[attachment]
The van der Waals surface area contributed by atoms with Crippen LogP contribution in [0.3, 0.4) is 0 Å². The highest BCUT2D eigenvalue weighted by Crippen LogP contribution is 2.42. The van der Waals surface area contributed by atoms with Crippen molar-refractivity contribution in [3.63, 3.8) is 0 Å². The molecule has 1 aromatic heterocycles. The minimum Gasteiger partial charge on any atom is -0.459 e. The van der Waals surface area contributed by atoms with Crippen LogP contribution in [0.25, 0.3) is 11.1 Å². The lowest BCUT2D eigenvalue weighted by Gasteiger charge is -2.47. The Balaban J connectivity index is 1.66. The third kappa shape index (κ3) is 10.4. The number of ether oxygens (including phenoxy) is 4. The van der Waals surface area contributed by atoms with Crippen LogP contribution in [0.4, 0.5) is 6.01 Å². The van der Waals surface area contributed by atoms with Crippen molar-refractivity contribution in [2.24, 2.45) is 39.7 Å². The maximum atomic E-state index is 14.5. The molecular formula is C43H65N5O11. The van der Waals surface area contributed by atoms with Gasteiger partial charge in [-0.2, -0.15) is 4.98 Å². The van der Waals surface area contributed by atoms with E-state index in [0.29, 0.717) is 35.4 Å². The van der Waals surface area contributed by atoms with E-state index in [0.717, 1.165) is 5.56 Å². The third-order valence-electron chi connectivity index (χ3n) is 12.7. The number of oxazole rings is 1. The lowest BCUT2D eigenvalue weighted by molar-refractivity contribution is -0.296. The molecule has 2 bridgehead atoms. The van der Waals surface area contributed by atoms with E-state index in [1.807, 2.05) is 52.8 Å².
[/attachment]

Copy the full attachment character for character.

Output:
The van der Waals surface area contributed by atoms with Crippen LogP contribution in [0.3, 0.4) is 0 Å². The highest BCUT2D eigenvalue weighted by Crippen LogP contribution is 2.42. The van der Waals surface area contributed by atoms with Crippen molar-refractivity contribution in [3.63, 3.8) is 0 Å². The molecule has 1 aromatic heterocycles. The minimum Gasteiger partial charge on any atom is -0.459 e. The van der Waals surface area contributed by atoms with Crippen LogP contribution in [0.25, 0.3) is 11.1 Å². The lowest BCUT2D eigenvalue weighted by Gasteiger charge is -2.47. The Balaban J connectivity index is 1.66. The third kappa shape index (κ3) is 10.4. The number of ether oxygens (including phenoxy) is 4. The van der Waals surface area contributed by atoms with Crippen LogP contribution in [0.4, 0.5) is 6.01 Å². The van der Waals surface area contributed by atoms with Crippen molar-refractivity contribution in [2.24, 2.45) is 39.7 Å². The maximum atomic E-state index is 14.5. The molecular formula is C43H65N5O11. The van der Waals surface area contributed by atoms with Gasteiger partial charge in [-0.2, -0.15) is 4.98 Å². The van der Waals surface area contributed by atoms with E-state index in [0.29, 0.717) is 35.4 Å². The van der Waals surface area contributed by atoms with E-state index in [0.717, 1.165) is 5.56 Å². The third-order valence-electron chi connectivity index (χ3n) is 12.7. The number of oxazole rings is 1. The lowest BCUT2D eigenvalue weighted by molar-refractivity contribution is -0.296. The molecule has 2 bridgehead atoms. The van der Waals surface area contributed by atoms with E-state index in [1.807, 2.05) is 52.8 Å².